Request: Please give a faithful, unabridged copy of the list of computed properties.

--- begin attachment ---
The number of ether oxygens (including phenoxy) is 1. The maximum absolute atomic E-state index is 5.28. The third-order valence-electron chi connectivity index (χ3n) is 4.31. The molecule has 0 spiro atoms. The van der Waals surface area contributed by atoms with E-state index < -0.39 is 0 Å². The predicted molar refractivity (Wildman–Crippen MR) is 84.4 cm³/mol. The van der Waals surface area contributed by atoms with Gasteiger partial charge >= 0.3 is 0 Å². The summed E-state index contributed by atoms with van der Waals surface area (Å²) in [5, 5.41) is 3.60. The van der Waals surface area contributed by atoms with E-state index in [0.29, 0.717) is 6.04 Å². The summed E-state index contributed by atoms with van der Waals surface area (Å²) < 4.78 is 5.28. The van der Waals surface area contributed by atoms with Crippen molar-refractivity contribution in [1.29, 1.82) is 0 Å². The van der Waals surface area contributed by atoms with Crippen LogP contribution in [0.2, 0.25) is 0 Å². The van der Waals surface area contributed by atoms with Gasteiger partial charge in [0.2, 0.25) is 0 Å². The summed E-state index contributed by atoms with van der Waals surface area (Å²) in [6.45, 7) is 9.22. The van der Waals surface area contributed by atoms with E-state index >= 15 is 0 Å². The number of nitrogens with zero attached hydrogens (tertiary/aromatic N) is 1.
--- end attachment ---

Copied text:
The number of ether oxygens (including phenoxy) is 1. The maximum absolute atomic E-state index is 5.28. The third-order valence-electron chi connectivity index (χ3n) is 4.31. The molecule has 0 spiro atoms. The van der Waals surface area contributed by atoms with E-state index < -0.39 is 0 Å². The predicted molar refractivity (Wildman–Crippen MR) is 84.4 cm³/mol. The van der Waals surface area contributed by atoms with Gasteiger partial charge >= 0.3 is 0 Å². The summed E-state index contributed by atoms with van der Waals surface area (Å²) in [5, 5.41) is 3.60. The van der Waals surface area contributed by atoms with E-state index in [0.29, 0.717) is 6.04 Å². The summed E-state index contributed by atoms with van der Waals surface area (Å²) < 4.78 is 5.28. The van der Waals surface area contributed by atoms with Crippen molar-refractivity contribution in [1.29, 1.82) is 0 Å². The van der Waals surface area contributed by atoms with Crippen LogP contribution in [0.2, 0.25) is 0 Å². The van der Waals surface area contributed by atoms with Gasteiger partial charge in [0.2, 0.25) is 0 Å². The summed E-state index contributed by atoms with van der Waals surface area (Å²) in [6.45, 7) is 9.22. The van der Waals surface area contributed by atoms with E-state index >= 15 is 0 Å². The number of nitrogens with zero attached hydrogens (tertiary/aromatic N) is 1.